In 1964, a paleontologist named John Ostrom unearthed some fascinating fossils from the mudstone of Montana. Its discovery set the stage for what’s known today as the dinosaur renaissance: a total rethinking of what scientists thought they knew about dinosaurs. Part of the "Eons" series.

    (Source: DCMP)

  • Fossilized outline of a fish in stone. Caption: and eventually turns to stone.

    The age of dinosaurs comes alive as viewers take a trip back in time. Students will discover how fossils are formed and come to understand that fossils can provide clues about how dinosaurs lived and died. Part of the Real World Science series.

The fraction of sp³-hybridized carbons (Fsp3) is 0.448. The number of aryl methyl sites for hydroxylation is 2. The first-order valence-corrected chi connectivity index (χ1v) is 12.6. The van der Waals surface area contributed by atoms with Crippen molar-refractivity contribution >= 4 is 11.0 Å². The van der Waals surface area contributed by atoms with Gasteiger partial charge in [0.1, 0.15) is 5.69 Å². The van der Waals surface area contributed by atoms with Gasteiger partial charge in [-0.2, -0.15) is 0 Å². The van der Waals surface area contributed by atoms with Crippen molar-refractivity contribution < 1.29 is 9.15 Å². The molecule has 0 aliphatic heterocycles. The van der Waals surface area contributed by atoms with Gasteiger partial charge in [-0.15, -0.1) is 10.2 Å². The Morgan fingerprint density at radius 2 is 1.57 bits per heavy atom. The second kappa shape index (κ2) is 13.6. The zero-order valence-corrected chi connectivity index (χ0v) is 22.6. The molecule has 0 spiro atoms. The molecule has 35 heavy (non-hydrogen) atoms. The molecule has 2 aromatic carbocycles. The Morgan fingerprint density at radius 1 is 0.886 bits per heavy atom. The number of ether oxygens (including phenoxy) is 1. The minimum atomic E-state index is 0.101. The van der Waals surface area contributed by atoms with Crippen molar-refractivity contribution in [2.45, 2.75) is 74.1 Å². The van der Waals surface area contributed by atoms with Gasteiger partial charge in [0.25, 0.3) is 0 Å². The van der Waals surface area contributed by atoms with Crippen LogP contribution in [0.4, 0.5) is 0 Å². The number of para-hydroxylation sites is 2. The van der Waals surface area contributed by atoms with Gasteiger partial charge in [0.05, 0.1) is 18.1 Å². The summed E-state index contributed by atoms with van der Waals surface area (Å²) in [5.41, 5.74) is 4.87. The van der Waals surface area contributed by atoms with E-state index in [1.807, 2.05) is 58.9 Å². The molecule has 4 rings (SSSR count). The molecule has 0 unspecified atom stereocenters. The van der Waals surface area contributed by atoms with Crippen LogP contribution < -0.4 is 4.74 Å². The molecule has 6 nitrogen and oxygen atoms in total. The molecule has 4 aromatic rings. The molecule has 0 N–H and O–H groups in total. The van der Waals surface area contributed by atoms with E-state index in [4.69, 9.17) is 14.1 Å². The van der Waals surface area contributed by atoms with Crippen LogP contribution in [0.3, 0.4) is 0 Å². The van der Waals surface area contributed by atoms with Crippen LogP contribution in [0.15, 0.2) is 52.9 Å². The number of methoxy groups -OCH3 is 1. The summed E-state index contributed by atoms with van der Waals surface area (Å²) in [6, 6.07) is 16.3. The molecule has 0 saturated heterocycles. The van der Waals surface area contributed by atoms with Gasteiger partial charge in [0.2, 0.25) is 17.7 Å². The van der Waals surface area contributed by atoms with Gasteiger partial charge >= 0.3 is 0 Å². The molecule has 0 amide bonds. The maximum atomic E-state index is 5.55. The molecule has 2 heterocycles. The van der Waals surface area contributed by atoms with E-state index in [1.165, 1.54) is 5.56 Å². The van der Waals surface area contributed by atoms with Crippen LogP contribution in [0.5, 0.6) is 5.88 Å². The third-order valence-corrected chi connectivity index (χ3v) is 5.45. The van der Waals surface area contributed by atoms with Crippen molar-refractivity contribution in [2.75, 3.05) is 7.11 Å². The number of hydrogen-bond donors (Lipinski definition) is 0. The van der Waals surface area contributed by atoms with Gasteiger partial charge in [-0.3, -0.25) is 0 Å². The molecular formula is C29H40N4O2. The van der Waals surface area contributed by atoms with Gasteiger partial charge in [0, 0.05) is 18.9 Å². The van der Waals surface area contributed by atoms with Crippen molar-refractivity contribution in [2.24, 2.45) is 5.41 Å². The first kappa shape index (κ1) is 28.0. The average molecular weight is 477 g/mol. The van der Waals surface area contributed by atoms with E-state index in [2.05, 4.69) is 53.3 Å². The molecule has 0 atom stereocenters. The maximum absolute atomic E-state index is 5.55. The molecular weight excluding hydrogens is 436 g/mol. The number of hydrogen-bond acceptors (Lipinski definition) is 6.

(Source: DCMP)

  • Sloped hills leading to a body of water. Caption: from which the Hagerman fossils have been excavated.

    Hagerman Fossil Beds National Monument in Idaho is home to over two hundred different species of fossil plants and animals: including saber tooth cat, mastodon, bear, camel, ground sloth, and many other species. Over 3,000 new fossil fragments are found each year.

    (Source: DCMP)

  • An illustration of a dinosaur standing on two legs with large teeth and an open mouth. Caption: Roar!

    The dinosaurs were headed for trouble. They ate nothing but junk food. They never brushed their teeth. They stayed up all night, and they jumped off cliffs even though they could not fly. To avoid extinction, they evolved into birds.

    (Source: DCMP)

  • Skull of a dimetrodon and a human side by side. The temporal opening on both skulls is highlighted. Caption: allowing for improved chewing and biting capabilities.